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Most people buy monkeys of 3-4 months old or younger. The appearance of an infant can be quite deceiving. Infant monkeys differ greatly in behavior and appearance from mature monkeys.

The Six Most Common Reasons People Buy Pet Monkeys:

"They're so cute!!" (I love the way they look!!)

"They're so cool!!" (Different), (Attention Getting)

"I wanted an unusual pet." (Wanted an unusual pet for the kids)

"They're so adorable dressed up like people!"

"I've always wanted a monkey!" (Wanted to know what it would be like)

"They have to be the most special pet you can get.

The 12 Most Common Reasons People Give Up Pet Monkeys:

An incident involving one or more of the behaviors below:

A serious bite or other aggressive behavior
 -- usually toward a child or other family member, sometimes a friend or stranger.

Monkey is "disobedient", won't mind, gets into things or tears off diapers or clothes.

Monkey has gotten loose and caused household damage.

Interference with family unity
 -- monkey likes some family members and dislikes/attacks others.

Messiness-with food, droppings, cage mess or while loose in the house

Other "problem behavior."
 -- such as loud vocalizations, urine scenting, male erections, male or female masturbating.

A legal case involving a bite or scratch or disease

Other Common Reasons:

Not enough time to spend with monkey--to busy to take care of.

Not enough space to house monkey.

Monkey is illegal

One or more family members dislike the monkey

The family is moving

A Few Thoughts About Displaced Monkeys

Be clear about what a monkey is before you get one so that you will not be disappointed later. If you want a monkey as a novelty item, an attention getter or a cross between a doll and a child, you may be very happy with an infant--but not with a growing or full-grown, monkey.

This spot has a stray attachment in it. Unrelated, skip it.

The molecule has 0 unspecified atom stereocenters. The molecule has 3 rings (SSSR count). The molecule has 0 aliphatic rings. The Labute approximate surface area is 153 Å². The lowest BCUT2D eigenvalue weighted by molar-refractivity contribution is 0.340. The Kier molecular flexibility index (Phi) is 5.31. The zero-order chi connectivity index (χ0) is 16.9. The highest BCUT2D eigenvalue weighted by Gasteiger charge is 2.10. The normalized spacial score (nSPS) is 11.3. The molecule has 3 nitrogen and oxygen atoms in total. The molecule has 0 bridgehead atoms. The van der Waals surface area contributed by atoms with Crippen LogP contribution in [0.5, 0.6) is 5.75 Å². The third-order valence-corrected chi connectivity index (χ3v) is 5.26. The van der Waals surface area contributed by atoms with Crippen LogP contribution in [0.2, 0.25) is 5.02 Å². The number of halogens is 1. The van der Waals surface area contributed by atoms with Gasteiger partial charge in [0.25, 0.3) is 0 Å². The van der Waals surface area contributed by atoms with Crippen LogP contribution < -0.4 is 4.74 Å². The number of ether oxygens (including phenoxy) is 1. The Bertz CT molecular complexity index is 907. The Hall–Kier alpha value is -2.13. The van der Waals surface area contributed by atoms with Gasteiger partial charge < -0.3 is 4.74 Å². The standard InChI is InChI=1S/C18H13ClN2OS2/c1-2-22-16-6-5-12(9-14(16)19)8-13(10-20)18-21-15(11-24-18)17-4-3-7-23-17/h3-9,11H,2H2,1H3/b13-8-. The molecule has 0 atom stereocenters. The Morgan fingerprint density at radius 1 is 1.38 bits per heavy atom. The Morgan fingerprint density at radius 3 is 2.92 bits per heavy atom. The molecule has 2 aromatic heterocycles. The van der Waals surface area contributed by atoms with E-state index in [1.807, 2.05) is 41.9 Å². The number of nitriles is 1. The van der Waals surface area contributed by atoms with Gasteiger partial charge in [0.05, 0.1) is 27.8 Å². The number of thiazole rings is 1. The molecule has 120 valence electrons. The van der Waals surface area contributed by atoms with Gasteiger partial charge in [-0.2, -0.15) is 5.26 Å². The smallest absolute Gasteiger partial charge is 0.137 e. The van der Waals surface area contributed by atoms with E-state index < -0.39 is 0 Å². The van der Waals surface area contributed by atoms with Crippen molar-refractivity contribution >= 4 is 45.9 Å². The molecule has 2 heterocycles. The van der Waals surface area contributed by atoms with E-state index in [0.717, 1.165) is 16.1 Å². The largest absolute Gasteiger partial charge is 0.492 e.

Remember, monkeys are different than dogs and cats in that they do not retain "tameness" or "docility", without a continued significant investment of time. Even with an investment of time, monkeys naturally progress to behaviors of adolescence and maturity that make them less compatible with most humans and their human households.

The caretaker skills required for successfully working with the behavior of a growing monkey are close to the skills of a professional animal trainer or animal behaviorist. In short, offering a fair, fulfilling life to a monkey is much more difficult, truly, than anyone can first imagine.

As they grow into adolescents, all monkeys are less manageable in terms of human expectations, harder to control as "pets". At this time, if the owner cannot begin to make appropriate compromises, monkeys are then sold to new owners.

Studies show that children who are passed from unfamiliar home to home suffer psychological trauma which is permanently damaging. Also, moving is a major stressor for people and animals alike.

Monkeys who become "second hand monkeys" suffer greatly when they are sold and resold: Extreme psychological distress, often internalized--plus despondency, detachment, severe depression, aggressive behaviors, self aberrant or mutilating behaviors can be the long or short term emotional result for monkeys who are bounced from home to home.

A Call For Higher Standards

Honesty from Breeders, Dealers, and Brokers: Let the new monkey owner know what they are getting into, the complex caretaking skills required, the cost of proper cage setups, diet and vet care, zoonotic disease, licensing information and public health concerns. Ask to see a photograph of proper sized housing in which the monkey you are selling will live.

Accountability In New Monkey Owners: Make an educated choice. Learn as much as you can about the care of monkeys before you buy. Have the proper sized housing setups from day one, that is, build the proper cage before you buy the monkey. Also have veterinary care lined up, provisions for social companionship, knowledge of health and diet, toys and other enrichment and a fund budgeted aside for possible extra monkey costs. Make sure you understand permit requirements and public health concerns.

Commitment In New and Old Monkey Caretakers: Stay committed to ongoing, supportive education, to upgrade housing, vet care, enrichment, social or other conditions when necessary. Stay up-to-date on legislation and public health concerns.


Click here to read about The Monkey Underworld

So Now You Know--

You have the message. Maybe you are wondering how or why anyone would want a monkey. Regardless of the pitfalls, some people remain steadfast in their special love and commitment to the nonhuman primates. Some people are very talented in understanding monkeys and their behavior, enjoy working with them and may even love them more than their human counterparts. If after reviewing all this information, you believe you can join the ranks of the dedicated, please read on.

Rate yourself as a caretaker.

Reality Check


1996 Monkey Matters Magazine
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